A few people have mentioned “frozen coal piles” when they talk about the reliability and resilience of the electric grid during extremely cold weather.[i] The implication seems to be that frozen coal piles are a big problem. Naturally, we wanted to see if that’s true, so we looked for data, read reports, talked to consultants, questioned grid operators, and contacted utilities. We couldn’t find a real problem, especially one that could potentially affect grid reliability and resilience.
How is coal handled at power plants?
Coal arrives at power plants on railcars (the most common method), barges, trucks, or conveyor belts (mine mouth plants). The coal is unloaded from railcars by either tipping the cars over (rotary dumping) or by opening doors on the bottom of the cars as they pass over a trestle (bottom dumping). Barges are unloaded by clamshell cranes that scoop the coal out; trucks dump loads of coal.
Once coal arrives at the plant site, it is either sent directly to the plant via conveyor belt or stored in piles. A typical coal-fired power plant has 70-80 days of coal supply stockpiled onsite.[ii] Bulldozers constantly manage the pile, keeping its height and size at proper levels and breaking up frozen areas. Bulldozers push the coal to underground entry points for conveyor belts that carry the coal to the top of the power plant, where it is stored in bunkers until it is fed into the boiler.
How do power plants deal with coal supplies in cold weather?
We spoke to executives and managers responsible for coal-fired power plant operations at several utility companies in the northern part of the country. All reported that cold weather can affect normal coal transportation or unloading. For example, rivers can freeze and ice-breakers must be brought in to break up the ice. During cold weather, barges or railcars sometimes arrive at power plants with coal that has frozen due to cold temperatures or due to rain and snow falling on the coal and freezing. It can be challenging to unload coal that has frozen. However, all the power plant executives we spoke to reported that deicing agents can be applied to the frozen coal, and some plants have “car shakers” to help remove frozen coal from railcars. But even if the delivery or unloading process is interrupted or slowed, the 70-80 day supply of coal in the stockpile is ready to be fed into the power plant’s boilers.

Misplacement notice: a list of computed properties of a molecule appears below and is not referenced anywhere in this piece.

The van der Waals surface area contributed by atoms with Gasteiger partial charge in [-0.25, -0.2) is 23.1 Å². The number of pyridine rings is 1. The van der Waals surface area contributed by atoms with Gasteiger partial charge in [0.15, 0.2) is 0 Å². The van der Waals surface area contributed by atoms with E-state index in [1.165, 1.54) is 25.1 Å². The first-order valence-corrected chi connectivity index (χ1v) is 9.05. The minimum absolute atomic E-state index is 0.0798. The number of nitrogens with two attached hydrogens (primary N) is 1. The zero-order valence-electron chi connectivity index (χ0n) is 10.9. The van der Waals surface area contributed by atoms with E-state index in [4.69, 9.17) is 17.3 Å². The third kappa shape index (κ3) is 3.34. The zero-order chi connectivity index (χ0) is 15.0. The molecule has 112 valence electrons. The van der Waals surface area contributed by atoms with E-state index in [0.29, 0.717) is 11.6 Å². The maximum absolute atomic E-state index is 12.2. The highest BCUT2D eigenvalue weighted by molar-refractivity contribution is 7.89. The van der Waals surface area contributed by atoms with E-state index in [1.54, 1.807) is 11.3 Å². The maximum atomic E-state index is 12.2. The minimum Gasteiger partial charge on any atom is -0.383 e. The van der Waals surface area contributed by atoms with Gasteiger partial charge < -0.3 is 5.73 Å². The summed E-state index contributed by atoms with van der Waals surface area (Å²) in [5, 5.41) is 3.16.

Do coal piles really freeze and cause problems?
The power company experts we talked to said that all layers of a coal pile would not freeze. While the outer layers of a coal pile can freeze in very cold weather, coal piles are being constantly worked by bulldozers to break up the frozen layers, and deicing agents can be applied to prevent freezing. One utility told us the frozen outer layer of the coal pile can act as a shield, allowing the bulldozers to extract unfrozen coal from underneath. In addition, the feeding point for the conveyors to the plant is typically underground which helps protect coal as it is transported to the plant. Also, some plants have coal crushers specifically designed to crush frozen coal before it gets to the conveyor system. And even if frozen coal gets onto the conveyor belts and slides down, coal hoppers in the plant have as many as 12 hours of unfrozen coal waiting to be fed to the boilers. All in all, these executives reported they did not know of instances where frozen coal piles or even frozen coal had caused outages or de-rates at their power plants.
What’s our point?
We could not uncover any real problems with “frozen coal piles.” However, we’re willing to keep an open mind to information that might prove otherwise. Until then, let’s try to rely on facts, not exaggeration.
[i] For example, FERC Chairman McIntyre testified at a Senate Energy and Natural Resources Committee hearing on January 23 that “[coal] wasn’t exempt from operational problems [during the Bomb Cyclone] … there were some issues as I understand it with frozen coal piles at certain sites.”
[ii] EIA, Electricity Monthly Update, “Electric Power Sector Coal Stocks: November 2017,” January 24, 2018.